Hussein Malla, Associated Press
President Barack Obama entered the Oval Office in 2009 on a wave of anti-interventionist fervor.
"If we have not gotten our troops out by the time I am president, it is the first thing I will do," he said during his campaign for the presidency.
For much of Obama's tenure, the public has largely agreed with him. Even when the president's overall approval rating dipped, Americans historically have approved of his approach overseas.
In 2011, for example, 58 percent of Americans told the Pew Research Center they thought the U.S. should "pay less attention to problems overseas." That same year, Americans showed a growing disapproval for Obama's domestic policies, but 63 percent of those polled by Gallup said they approved of his handling of terrorism, and 52 percent approved of his policies in Iraq.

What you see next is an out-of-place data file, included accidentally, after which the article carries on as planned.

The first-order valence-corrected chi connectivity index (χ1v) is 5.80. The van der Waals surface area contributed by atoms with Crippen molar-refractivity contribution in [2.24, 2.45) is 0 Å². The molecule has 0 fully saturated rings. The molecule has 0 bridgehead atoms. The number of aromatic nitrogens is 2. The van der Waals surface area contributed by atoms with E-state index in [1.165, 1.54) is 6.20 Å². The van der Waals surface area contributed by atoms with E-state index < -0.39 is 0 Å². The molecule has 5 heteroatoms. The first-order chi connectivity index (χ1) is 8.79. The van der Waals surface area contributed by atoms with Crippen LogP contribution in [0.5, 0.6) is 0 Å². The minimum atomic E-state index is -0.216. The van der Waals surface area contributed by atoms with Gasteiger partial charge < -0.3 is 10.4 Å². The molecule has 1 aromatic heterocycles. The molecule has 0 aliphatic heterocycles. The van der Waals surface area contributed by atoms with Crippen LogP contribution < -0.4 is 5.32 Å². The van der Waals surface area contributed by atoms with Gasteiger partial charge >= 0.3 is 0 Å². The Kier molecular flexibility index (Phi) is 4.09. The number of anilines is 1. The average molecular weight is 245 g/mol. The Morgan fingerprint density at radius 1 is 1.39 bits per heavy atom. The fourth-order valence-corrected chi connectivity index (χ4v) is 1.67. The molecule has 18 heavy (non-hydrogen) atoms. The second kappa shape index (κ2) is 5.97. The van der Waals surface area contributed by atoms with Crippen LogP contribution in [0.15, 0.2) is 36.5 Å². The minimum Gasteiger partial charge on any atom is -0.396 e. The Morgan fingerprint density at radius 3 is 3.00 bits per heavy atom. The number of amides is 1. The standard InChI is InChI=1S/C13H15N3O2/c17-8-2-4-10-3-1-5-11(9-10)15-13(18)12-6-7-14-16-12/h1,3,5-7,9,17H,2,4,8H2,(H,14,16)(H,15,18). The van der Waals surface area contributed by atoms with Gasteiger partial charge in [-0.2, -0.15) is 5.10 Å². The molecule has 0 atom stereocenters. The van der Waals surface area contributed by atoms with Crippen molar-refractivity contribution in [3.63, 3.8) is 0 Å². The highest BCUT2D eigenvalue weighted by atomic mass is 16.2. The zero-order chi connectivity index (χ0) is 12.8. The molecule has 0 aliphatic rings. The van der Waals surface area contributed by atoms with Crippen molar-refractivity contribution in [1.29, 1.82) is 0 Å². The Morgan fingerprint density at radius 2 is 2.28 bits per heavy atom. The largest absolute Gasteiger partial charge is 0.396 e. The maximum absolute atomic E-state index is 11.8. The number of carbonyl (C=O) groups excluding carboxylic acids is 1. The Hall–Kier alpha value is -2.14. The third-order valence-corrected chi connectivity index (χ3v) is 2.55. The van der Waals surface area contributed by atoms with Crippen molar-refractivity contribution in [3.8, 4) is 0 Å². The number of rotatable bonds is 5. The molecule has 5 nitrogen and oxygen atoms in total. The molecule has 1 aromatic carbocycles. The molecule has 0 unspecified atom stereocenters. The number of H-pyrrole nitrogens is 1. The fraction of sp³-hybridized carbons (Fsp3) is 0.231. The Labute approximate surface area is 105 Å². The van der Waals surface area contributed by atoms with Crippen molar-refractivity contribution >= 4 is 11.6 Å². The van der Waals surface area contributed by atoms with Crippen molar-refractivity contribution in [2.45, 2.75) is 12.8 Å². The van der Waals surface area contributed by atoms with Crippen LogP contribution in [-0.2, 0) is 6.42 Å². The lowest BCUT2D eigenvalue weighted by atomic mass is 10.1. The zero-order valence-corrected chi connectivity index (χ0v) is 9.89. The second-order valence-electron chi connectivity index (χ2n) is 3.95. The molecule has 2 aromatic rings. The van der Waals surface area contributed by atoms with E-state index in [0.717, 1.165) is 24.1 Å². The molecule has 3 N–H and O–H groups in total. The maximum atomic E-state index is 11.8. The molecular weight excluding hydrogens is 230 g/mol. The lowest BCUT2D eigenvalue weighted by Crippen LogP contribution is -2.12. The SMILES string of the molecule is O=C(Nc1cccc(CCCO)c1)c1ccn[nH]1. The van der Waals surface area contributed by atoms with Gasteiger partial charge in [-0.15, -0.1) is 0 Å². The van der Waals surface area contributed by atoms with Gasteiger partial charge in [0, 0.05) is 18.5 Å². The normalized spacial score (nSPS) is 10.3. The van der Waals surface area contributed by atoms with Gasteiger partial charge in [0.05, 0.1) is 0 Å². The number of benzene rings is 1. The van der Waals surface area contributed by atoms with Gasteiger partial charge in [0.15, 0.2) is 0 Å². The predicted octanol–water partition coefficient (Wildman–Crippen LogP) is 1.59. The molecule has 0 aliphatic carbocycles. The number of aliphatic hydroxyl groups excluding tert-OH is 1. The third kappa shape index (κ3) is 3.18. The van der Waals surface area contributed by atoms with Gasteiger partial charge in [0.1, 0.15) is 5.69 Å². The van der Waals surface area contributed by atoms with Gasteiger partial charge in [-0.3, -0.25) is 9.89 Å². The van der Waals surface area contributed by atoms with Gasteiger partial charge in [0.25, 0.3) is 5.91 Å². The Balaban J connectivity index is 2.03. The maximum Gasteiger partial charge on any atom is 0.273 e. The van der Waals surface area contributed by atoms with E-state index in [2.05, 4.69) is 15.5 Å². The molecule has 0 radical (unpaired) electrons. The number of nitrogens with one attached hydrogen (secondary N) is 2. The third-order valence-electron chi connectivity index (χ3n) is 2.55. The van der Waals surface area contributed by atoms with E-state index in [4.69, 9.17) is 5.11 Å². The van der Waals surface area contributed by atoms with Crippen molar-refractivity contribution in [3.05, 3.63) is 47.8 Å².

But with growing instability abroad — particularly in Iraq and Ukraine — Americans are changing their tune on foreign policy.
"As the public’s views of global threats have changed, so, too, have opinions about America’s role in solving world problems," Pew said in a report published on Thursday. "More continue to think the United States does too much, rather than too little, to help solve world problems," the report explains. "But the share saying the U.S. does too little to address global problems has nearly doubled" since 2013.
The poll, which was conducted jointly with USA Today, also found that 48 percent of Americans believe the U.S. is less important as a world leader than it was 10 years ago.
Obama also continues to take a hit, as the poll shows 54 percent of Americans believe he is "not tough enough" on national security, a stat that is up 3 percentage points from last year's poll.